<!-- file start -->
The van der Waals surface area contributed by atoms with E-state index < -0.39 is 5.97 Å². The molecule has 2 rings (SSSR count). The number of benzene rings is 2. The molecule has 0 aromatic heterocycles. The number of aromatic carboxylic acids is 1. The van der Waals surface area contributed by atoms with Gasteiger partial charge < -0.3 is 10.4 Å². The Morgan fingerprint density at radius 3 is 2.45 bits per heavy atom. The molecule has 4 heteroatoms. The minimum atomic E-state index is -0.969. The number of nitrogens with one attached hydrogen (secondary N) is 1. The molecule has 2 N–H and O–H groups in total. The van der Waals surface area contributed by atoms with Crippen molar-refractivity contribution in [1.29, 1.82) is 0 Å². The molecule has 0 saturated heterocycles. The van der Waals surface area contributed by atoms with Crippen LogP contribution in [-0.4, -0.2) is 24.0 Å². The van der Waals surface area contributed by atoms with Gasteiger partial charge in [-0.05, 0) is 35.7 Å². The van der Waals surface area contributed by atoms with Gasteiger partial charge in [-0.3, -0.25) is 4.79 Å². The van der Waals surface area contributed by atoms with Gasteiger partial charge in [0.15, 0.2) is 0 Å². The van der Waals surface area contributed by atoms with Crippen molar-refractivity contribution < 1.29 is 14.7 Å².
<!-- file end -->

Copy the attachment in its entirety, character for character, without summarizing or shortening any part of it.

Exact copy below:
The van der Waals surface area contributed by atoms with E-state index < -0.39 is 5.97 Å². The molecule has 2 rings (SSSR count). The number of benzene rings is 2. The molecule has 0 aromatic heterocycles. The number of aromatic carboxylic acids is 1. The van der Waals surface area contributed by atoms with Gasteiger partial charge < -0.3 is 10.4 Å². The Morgan fingerprint density at radius 3 is 2.45 bits per heavy atom. The molecule has 4 heteroatoms. The minimum atomic E-state index is -0.969. The number of nitrogens with one attached hydrogen (secondary N) is 1. The molecule has 2 N–H and O–H groups in total. The van der Waals surface area contributed by atoms with Crippen molar-refractivity contribution in [1.29, 1.82) is 0 Å². The molecule has 0 saturated heterocycles. The van der Waals surface area contributed by atoms with Crippen LogP contribution in [-0.4, -0.2) is 24.0 Å². The van der Waals surface area contributed by atoms with Gasteiger partial charge in [-0.05, 0) is 35.7 Å². The van der Waals surface area contributed by atoms with Gasteiger partial charge in [-0.3, -0.25) is 4.79 Å². The van der Waals surface area contributed by atoms with Gasteiger partial charge in [0.15, 0.2) is 0 Å². The van der Waals surface area contributed by atoms with Crippen molar-refractivity contribution < 1.29 is 14.7 Å².